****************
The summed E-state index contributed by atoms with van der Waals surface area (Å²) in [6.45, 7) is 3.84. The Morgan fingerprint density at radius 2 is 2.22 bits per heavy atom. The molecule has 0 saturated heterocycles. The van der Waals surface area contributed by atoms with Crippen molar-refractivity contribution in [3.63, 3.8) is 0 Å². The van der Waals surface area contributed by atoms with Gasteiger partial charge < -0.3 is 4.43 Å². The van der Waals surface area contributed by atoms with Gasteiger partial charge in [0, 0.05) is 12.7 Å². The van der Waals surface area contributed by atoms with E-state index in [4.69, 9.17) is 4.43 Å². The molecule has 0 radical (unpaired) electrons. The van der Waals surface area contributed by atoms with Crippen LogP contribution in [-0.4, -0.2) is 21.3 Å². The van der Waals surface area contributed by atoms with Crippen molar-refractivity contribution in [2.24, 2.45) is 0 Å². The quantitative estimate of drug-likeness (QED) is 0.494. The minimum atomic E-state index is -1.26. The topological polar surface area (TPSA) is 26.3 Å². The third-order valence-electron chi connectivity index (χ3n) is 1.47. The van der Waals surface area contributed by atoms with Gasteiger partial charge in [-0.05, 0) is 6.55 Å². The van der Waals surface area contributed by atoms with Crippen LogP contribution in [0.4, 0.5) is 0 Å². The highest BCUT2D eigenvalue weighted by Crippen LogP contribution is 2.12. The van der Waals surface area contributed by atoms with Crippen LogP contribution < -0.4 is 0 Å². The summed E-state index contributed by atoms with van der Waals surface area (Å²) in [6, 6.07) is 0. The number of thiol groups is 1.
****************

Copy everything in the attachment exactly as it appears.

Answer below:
The summed E-state index contributed by atoms with van der Waals surface area (Å²) in [6.45, 7) is 3.84. The Morgan fingerprint density at radius 2 is 2.22 bits per heavy atom. The molecule has 0 saturated heterocycles. The van der Waals surface area contributed by atoms with Crippen molar-refractivity contribution in [3.63, 3.8) is 0 Å². The van der Waals surface area contributed by atoms with Gasteiger partial charge < -0.3 is 4.43 Å². The van der Waals surface area contributed by atoms with Gasteiger partial charge in [0, 0.05) is 12.7 Å². The van der Waals surface area contributed by atoms with E-state index in [4.69, 9.17) is 4.43 Å². The molecule has 0 radical (unpaired) electrons. The van der Waals surface area contributed by atoms with Crippen LogP contribution in [-0.4, -0.2) is 21.3 Å². The van der Waals surface area contributed by atoms with Crippen molar-refractivity contribution in [2.24, 2.45) is 0 Å². The quantitative estimate of drug-likeness (QED) is 0.494. The minimum atomic E-state index is -1.26. The topological polar surface area (TPSA) is 26.3 Å². The third-order valence-electron chi connectivity index (χ3n) is 1.47. The van der Waals surface area contributed by atoms with Gasteiger partial charge in [-0.05, 0) is 6.55 Å². The van der Waals surface area contributed by atoms with Crippen LogP contribution in [0.4, 0.5) is 0 Å². The highest BCUT2D eigenvalue weighted by Crippen LogP contribution is 2.12. The van der Waals surface area contributed by atoms with Crippen LogP contribution < -0.4 is 0 Å². The summed E-state index contributed by atoms with van der Waals surface area (Å²) in [6, 6.07) is 0. The number of thiol groups is 1.